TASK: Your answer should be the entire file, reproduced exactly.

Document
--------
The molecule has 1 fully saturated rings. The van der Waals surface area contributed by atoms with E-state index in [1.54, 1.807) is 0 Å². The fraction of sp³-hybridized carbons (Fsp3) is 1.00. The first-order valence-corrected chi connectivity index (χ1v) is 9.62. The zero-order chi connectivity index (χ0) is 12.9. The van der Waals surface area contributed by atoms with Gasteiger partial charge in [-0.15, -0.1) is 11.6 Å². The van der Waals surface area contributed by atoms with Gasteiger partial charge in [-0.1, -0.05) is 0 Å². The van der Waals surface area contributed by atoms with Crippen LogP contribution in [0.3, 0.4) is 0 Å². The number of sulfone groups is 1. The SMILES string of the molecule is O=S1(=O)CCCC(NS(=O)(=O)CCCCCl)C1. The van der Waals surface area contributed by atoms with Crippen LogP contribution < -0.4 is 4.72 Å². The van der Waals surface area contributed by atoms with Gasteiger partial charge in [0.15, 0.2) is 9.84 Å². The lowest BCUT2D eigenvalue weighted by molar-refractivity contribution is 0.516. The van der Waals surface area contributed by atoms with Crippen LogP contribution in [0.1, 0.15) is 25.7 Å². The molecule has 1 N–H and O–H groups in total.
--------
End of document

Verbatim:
The molecule has 1 fully saturated rings. The van der Waals surface area contributed by atoms with E-state index in [1.54, 1.807) is 0 Å². The fraction of sp³-hybridized carbons (Fsp3) is 1.00. The first-order valence-corrected chi connectivity index (χ1v) is 9.62. The zero-order chi connectivity index (χ0) is 12.9. The van der Waals surface area contributed by atoms with Gasteiger partial charge in [-0.15, -0.1) is 11.6 Å². The van der Waals surface area contributed by atoms with Gasteiger partial charge in [-0.1, -0.05) is 0 Å². The van der Waals surface area contributed by atoms with Crippen LogP contribution in [0.3, 0.4) is 0 Å². The number of sulfone groups is 1. The SMILES string of the molecule is O=S1(=O)CCCC(NS(=O)(=O)CCCCCl)C1. The van der Waals surface area contributed by atoms with Crippen LogP contribution < -0.4 is 4.72 Å². The van der Waals surface area contributed by atoms with Gasteiger partial charge in [0.15, 0.2) is 9.84 Å². The lowest BCUT2D eigenvalue weighted by molar-refractivity contribution is 0.516. The van der Waals surface area contributed by atoms with Crippen LogP contribution in [0.1, 0.15) is 25.7 Å². The molecule has 1 N–H and O–H groups in total.